A Guide to Great Outdoor Dining

How restaurants have expanded to keep al fresco dining all year.
by Kate Bernot
Tags: al fresco, outdoor, seasonal, patio, business strategy
Published: Summer 2018

From four-season slimate to perpetual sunshine states, who doesn't go crazy for outdoor dining?

1_body_image-33Adding or upgrading some dedicated al fresco space is a major undertaking, but one that can pay major dividends, even if you’re not located in the tropics.

At Sweet Afton, a bar in Astoria, New York, upgrading a back patio—which once served as dead space for seven months of the year—into an enclosed removable-roof area now generates revenue all year. In Missoula, Montana, the rooftop terrace at Plonk wine bar nearly doubles the restaurant’s covers when it’s open from early May to mid-October. And a host of weather-proofing fixtures installed at The Monarch, a cocktail bar in Kansas City, Missouri, make the patio operational about 10 months a year. Plonk draws in a more diverse crowd with a more casual menu. Here’s how to use the great outdoors to generate buzz and major profits.

Patio psychology
Understanding the motivations of outdoor diners is essential. Al fresco dining is generally viewed by customers as more laid-back than an interior dining room, which makes it an attractive option for guests seeking casual dining options.

“Plonk is pushing the boundaries of what some customers are comfortable with and what they’re willing to spend on food. It’s not that we offer a different menu for outdoor seating, but it’s perceived by guests as more casual,” says Ben Burda, general manager of Plonk’s Missoula location. “They’re more willing to give that a try rather than come in downstairs for the full experience.”

The dedicated terrace at The Monarch has a more relaxed dress code than the cocktail/business- casual attire code enforced by its indoor bar. For example, sports jersey are permitted only on the terrace, and only on home-game days.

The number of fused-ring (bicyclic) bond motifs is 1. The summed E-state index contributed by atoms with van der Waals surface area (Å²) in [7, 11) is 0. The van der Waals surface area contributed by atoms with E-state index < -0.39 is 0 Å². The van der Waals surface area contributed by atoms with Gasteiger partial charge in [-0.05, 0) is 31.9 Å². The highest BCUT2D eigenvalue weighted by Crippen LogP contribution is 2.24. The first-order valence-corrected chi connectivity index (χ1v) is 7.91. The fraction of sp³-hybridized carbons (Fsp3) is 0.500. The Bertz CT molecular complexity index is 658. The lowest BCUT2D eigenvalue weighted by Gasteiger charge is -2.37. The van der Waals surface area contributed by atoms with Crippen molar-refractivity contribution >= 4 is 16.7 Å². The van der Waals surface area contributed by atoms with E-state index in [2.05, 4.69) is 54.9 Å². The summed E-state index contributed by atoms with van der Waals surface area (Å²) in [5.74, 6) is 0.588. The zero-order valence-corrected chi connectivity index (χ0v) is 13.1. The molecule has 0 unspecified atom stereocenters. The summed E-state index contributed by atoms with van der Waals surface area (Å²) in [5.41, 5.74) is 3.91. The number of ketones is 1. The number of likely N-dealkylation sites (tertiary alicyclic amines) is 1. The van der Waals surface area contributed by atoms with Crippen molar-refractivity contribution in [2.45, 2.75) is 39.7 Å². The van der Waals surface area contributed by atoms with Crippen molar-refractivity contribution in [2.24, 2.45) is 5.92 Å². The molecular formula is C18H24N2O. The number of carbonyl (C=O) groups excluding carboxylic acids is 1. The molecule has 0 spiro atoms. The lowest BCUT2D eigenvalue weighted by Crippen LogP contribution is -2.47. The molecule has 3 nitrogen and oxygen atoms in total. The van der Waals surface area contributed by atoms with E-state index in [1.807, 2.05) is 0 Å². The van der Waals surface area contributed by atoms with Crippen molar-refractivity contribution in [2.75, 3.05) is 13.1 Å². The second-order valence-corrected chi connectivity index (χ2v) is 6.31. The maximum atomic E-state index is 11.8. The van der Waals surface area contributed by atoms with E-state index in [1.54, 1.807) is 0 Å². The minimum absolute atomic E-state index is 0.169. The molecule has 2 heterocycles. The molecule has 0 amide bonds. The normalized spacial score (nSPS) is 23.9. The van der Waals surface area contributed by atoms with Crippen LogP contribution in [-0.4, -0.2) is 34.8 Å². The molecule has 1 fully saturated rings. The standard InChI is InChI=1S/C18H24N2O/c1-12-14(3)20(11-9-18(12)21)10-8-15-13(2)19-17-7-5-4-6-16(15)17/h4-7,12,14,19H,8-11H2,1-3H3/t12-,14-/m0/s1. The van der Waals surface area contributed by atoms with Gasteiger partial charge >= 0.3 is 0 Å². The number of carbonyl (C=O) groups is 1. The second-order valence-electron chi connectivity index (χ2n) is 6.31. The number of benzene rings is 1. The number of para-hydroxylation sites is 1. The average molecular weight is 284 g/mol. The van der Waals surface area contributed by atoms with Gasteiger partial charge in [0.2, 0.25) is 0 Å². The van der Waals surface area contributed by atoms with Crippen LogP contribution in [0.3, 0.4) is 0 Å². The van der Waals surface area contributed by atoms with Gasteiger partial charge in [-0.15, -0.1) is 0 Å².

A smaller patio can also serve as an intimate retreat from a busy, spacious indoor bar like Sweet Afton, says owner Ruairi Curtin: “It’s good for couples who want to vanish away and enjoy their own company.”

The weather factor
No one can control Mother Nature, but you can mitigate her effects. A glass roof and canvas drapes on The Monarch’s patio make it usable during rain showers; heaters suspended from/2_body_image-23 roof beams keep it operable even when temperatures are in the mid-30s or 40s. A removable roof, walls and heater are set up each winter at Sweet Afton as a flexible solution.

If you’re lucky enough to be able to choose the location for your patio, take into account where sunlight falls during various times of day and the year. Without a roof, it’s important to consider fabrics and furniture that will withstand the elements.

Sweet Afton recently replaced all of its outdoor furniture after it became rain-damaged; the bar still uses wood furniture but sealed it much better and plans to make weather-proofing an annual task. Easily cleaned outdoor furniture is also a must; The Monarch uses a durable umbrella-type canvas for its curtains. It’s a bonus if the furniture is easily assembled and disassembled. If you don’t have a way to secure your outdoor area, cushions and umbrellas will need to be taken indoors at night.